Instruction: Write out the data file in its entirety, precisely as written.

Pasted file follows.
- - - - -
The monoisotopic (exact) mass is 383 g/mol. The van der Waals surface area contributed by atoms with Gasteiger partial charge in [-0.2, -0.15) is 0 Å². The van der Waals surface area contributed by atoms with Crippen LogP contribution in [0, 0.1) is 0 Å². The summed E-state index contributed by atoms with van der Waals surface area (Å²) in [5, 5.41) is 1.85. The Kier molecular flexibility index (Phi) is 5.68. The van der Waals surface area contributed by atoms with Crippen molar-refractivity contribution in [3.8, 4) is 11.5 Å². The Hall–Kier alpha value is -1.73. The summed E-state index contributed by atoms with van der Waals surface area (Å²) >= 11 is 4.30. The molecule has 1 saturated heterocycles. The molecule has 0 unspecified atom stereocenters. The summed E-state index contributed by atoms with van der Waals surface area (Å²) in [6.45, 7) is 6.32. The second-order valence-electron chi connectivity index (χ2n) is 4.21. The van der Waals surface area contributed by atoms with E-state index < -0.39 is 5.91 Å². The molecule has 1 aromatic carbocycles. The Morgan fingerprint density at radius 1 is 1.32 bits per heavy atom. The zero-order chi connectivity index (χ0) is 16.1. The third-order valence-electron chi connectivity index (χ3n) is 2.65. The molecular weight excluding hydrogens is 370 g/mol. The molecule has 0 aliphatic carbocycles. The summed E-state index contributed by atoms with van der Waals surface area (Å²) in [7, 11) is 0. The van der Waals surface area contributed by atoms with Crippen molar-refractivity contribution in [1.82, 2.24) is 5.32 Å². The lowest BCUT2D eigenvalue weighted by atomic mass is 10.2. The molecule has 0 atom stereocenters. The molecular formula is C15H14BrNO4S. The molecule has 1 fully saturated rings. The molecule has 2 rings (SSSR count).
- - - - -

The monoisotopic (exact) mass is 383 g/mol. The van der Waals surface area contributed by atoms with Gasteiger partial charge in [-0.2, -0.15) is 0 Å². The van der Waals surface area contributed by atoms with Crippen LogP contribution in [0, 0.1) is 0 Å². The summed E-state index contributed by atoms with van der Waals surface area (Å²) in [5, 5.41) is 1.85. The Kier molecular flexibility index (Phi) is 5.68. The van der Waals surface area contributed by atoms with Crippen molar-refractivity contribution in [3.8, 4) is 11.5 Å². The Hall–Kier alpha value is -1.73. The summed E-state index contributed by atoms with van der Waals surface area (Å²) >= 11 is 4.30. The molecule has 1 saturated heterocycles. The molecule has 0 unspecified atom stereocenters. The summed E-state index contributed by atoms with van der Waals surface area (Å²) in [6.45, 7) is 6.32. The second-order valence-electron chi connectivity index (χ2n) is 4.21. The van der Waals surface area contributed by atoms with E-state index < -0.39 is 5.91 Å². The molecule has 1 aromatic carbocycles. The Morgan fingerprint density at radius 1 is 1.32 bits per heavy atom. The zero-order chi connectivity index (χ0) is 16.1. The third-order valence-electron chi connectivity index (χ3n) is 2.65. The molecular weight excluding hydrogens is 370 g/mol. The molecule has 0 aliphatic carbocycles. The summed E-state index contributed by atoms with van der Waals surface area (Å²) in [7, 11) is 0. The van der Waals surface area contributed by atoms with Crippen molar-refractivity contribution in [1.82, 2.24) is 5.32 Å². The lowest BCUT2D eigenvalue weighted by atomic mass is 10.2. The molecule has 0 atom stereocenters. The molecular formula is C15H14BrNO4S. The molecule has 1 fully saturated rings. The molecule has 2 rings (SSSR count).